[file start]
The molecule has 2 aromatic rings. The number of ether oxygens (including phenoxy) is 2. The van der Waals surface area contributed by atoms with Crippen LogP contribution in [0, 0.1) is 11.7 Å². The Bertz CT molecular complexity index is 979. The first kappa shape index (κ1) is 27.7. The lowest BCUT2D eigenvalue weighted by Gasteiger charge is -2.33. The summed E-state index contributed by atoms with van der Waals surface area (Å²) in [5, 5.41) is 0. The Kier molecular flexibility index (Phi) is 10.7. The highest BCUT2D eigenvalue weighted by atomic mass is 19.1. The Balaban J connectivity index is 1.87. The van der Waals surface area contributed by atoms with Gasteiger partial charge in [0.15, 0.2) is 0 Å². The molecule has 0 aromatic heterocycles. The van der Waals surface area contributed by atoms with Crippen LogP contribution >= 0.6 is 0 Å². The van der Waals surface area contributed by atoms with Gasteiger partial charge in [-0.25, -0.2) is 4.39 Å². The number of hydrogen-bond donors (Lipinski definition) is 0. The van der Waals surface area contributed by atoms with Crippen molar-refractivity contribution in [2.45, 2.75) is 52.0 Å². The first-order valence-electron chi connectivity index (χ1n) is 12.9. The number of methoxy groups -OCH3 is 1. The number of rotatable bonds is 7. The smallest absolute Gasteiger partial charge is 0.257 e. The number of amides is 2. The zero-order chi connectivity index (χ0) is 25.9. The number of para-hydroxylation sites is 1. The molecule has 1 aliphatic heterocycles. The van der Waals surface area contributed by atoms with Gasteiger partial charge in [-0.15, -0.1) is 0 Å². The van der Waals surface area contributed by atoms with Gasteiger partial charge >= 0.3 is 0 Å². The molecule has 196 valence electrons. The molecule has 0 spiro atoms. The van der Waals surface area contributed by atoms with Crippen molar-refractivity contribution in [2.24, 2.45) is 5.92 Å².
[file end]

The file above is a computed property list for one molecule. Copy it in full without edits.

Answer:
The molecule has 2 aromatic rings. The number of ether oxygens (including phenoxy) is 2. The van der Waals surface area contributed by atoms with Crippen LogP contribution in [0, 0.1) is 11.7 Å². The Bertz CT molecular complexity index is 979. The first kappa shape index (κ1) is 27.7. The lowest BCUT2D eigenvalue weighted by Gasteiger charge is -2.33. The summed E-state index contributed by atoms with van der Waals surface area (Å²) in [5, 5.41) is 0. The Kier molecular flexibility index (Phi) is 10.7. The highest BCUT2D eigenvalue weighted by atomic mass is 19.1. The Balaban J connectivity index is 1.87. The van der Waals surface area contributed by atoms with Gasteiger partial charge in [0.15, 0.2) is 0 Å². The molecule has 0 aromatic heterocycles. The van der Waals surface area contributed by atoms with Crippen LogP contribution >= 0.6 is 0 Å². The van der Waals surface area contributed by atoms with Gasteiger partial charge in [-0.25, -0.2) is 4.39 Å². The number of hydrogen-bond donors (Lipinski definition) is 0. The van der Waals surface area contributed by atoms with Crippen molar-refractivity contribution in [2.45, 2.75) is 52.0 Å². The first-order valence-electron chi connectivity index (χ1n) is 12.9. The number of methoxy groups -OCH3 is 1. The number of rotatable bonds is 7. The smallest absolute Gasteiger partial charge is 0.257 e. The number of amides is 2. The zero-order chi connectivity index (χ0) is 25.9. The number of para-hydroxylation sites is 1. The molecule has 1 aliphatic heterocycles. The van der Waals surface area contributed by atoms with Gasteiger partial charge in [-0.15, -0.1) is 0 Å². The van der Waals surface area contributed by atoms with Gasteiger partial charge >= 0.3 is 0 Å². The molecule has 196 valence electrons. The molecule has 0 spiro atoms. The van der Waals surface area contributed by atoms with Crippen molar-refractivity contribution in [2.24, 2.45) is 5.92 Å².